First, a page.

Did you know that 40 percent of prospective students report a negative perception of university brands, and that 35 percent of prospective students move on to competitor websites?
A college or university’s website is one of the first tools prospective students use to research academic programs, but many schools overlook simple tools that could boost engagement. Simple changes might help viewers find the information they need, and provide insight into what’s helping or hindering their process.
This topic and how to address it was covered in our Oct. 5 webinar. Hosted by Megan Danielson, director of digital marketing, and Dan Antonson, marketing technology manager, the two shared advice on how colleges and universities can take simple steps to enhance prospective students’ online experiences. Below are quick wins they covered that can help boost your 2017 enrollment.
The Three-Second Test
“Three seconds is about what the viewer will give you. If they can’t find out who you are, what you stand for, and get an understanding of next steps, they’ll move on,” Danielson said.
- Brighten your homepage with a prominent statistic that tells a story about your institution.
- Include a few brief lines that describe how your school stands out from the competition.
- Feature a call to action — invite prospective students to request more information by submitting their contact information, or include the dates of upcoming info sessions.
Another barrier to viewer engagement is load speed. Have you ever had to wait for an image or video to download? Unless you’re invested in that image, you’re probably going to move on. Same for prospective students. Fortunately, a few tweaks can make a difference.
- Reduce the number of images on the site.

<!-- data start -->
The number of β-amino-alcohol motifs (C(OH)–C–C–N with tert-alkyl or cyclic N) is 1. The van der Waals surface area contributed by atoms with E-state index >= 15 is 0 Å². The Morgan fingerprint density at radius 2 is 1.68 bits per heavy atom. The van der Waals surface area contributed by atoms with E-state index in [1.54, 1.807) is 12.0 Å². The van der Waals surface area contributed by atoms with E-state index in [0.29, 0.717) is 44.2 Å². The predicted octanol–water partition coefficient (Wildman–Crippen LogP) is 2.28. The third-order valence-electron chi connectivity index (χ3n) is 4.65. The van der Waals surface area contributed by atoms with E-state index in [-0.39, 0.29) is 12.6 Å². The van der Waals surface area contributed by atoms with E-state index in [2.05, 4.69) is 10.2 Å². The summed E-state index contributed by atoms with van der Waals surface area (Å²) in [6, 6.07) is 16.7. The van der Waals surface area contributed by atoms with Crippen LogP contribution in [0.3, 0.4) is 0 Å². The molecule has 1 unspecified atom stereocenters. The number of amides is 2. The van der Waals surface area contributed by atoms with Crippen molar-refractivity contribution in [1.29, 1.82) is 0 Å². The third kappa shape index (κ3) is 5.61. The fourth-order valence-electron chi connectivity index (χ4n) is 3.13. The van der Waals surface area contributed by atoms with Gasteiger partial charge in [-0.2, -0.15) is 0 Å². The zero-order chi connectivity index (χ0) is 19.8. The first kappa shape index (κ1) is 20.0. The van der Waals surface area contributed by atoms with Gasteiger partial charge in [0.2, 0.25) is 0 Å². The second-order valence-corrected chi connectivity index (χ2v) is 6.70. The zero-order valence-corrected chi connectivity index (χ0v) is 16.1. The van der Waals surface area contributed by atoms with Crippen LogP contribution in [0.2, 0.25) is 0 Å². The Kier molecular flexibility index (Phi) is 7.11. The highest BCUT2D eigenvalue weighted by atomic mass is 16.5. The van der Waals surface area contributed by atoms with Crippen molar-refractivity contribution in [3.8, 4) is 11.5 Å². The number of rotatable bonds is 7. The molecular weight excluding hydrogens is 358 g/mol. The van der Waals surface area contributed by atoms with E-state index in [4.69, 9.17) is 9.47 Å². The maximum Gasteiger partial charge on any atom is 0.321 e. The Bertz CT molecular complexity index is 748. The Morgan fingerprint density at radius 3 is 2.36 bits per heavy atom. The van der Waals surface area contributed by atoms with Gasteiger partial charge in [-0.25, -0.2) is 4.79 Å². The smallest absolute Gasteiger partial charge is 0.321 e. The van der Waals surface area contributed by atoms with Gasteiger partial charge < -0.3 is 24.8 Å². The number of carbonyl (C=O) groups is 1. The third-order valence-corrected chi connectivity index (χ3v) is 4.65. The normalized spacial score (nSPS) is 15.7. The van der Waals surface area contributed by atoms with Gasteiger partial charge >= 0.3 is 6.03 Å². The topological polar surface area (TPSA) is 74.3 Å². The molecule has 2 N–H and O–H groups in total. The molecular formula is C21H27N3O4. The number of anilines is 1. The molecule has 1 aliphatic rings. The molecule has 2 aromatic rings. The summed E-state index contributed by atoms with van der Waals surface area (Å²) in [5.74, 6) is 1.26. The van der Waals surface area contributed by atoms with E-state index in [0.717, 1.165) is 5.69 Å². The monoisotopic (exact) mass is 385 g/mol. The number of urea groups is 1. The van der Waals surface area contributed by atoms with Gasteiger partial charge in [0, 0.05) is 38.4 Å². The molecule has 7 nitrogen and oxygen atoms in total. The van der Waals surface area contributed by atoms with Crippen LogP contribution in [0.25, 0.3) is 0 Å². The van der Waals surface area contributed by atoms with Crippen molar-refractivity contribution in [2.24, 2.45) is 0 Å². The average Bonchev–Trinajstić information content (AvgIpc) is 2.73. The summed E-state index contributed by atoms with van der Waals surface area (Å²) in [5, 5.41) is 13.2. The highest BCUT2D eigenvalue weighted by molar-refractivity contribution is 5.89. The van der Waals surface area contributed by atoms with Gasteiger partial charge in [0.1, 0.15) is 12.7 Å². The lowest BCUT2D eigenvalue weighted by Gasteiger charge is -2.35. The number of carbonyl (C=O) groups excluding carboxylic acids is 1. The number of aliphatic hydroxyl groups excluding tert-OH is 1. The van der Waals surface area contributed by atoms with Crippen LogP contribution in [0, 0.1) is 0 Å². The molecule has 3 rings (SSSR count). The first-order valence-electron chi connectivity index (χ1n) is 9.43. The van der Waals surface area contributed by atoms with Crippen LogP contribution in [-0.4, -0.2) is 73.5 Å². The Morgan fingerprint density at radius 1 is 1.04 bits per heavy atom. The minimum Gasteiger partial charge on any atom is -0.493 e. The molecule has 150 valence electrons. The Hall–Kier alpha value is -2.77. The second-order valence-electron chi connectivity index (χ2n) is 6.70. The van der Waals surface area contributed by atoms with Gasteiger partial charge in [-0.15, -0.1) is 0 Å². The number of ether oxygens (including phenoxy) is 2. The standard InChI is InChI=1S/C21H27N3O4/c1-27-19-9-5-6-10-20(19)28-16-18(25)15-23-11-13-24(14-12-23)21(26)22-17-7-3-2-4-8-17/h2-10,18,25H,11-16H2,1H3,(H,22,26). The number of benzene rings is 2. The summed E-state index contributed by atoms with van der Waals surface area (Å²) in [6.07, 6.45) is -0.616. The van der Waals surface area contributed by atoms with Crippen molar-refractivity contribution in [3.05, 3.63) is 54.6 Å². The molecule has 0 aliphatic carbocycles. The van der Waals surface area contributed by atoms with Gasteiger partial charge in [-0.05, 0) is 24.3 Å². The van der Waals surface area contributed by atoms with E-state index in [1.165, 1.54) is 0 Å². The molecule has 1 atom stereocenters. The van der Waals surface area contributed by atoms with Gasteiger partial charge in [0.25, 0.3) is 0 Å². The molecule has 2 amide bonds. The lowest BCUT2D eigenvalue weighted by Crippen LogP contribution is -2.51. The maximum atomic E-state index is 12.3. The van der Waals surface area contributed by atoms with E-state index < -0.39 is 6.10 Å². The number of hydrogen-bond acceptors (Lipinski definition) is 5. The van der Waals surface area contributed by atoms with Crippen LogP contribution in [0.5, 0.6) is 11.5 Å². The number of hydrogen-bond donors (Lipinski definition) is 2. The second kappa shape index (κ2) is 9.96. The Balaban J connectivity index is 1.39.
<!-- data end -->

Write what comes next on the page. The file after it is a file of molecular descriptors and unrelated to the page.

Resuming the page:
- Compress images.
- Remove unused or leftover tools.
- Enable browser-caching.
“I’ve seen the back end of hundreds of college sites. No two are the same, but there’s one tool that almost every college has: Google Analytics,” Antonson said. “The trouble is, if you don’t tell Google Analytics what success looks like for your school, you won’t get the data that’s most meaningful to you.”
What Antonson is getting at is that schools often miss out on tracking the user activity that could be most useful to your school’s recruitment marketing plan. Talk to your webmaster about what data is most relevant to your admissions team, and see if they can start tracking it.
- Install the free Google tool, Tag Assistant, to track how prospective students use your site.
- Look for gaps in the paths that Tag Assistant captures — it could mean that not all of the pages on your site are being tracked.
- Talk to your webmaster about what data is most helpful to your admissions team. Then ask, “Is it being tracked?”
Conversion Rate Optimization
“The great thing about web,” Danielson added, “is that if you have a hunch that another headline, or other small change might make a difference, you can set up a simple test to find out how audiences respond.”
Danielson is talking about A/B testing. All your webmaster has to do is measure an existing page with current content, then set up another with the change. The first is your control, and the second will measure the difference in audience reactions. By watching user analytics over time, you’ll be able to see whether there’s a difference and how much.
- Create a hypothesis.
- Create the A/B screens and make both live.
- Measure the performance of each approach.
- Implement the higher-performing approach.
You don’t need to be a programmer to start a conversation with your web team. A few simple questions can get the ball rolling and, chances are, your web team will appreciate being connected to the institution’s higher-level strategies. All of the solutions above are low-cost, high-return steps that most web teams will find easy to do. They could make a difference in how prospective students experience your site — and whether they stay interested in your school.
If you would like to view the webinar slides, click here: https://goo.gl/tpSi3q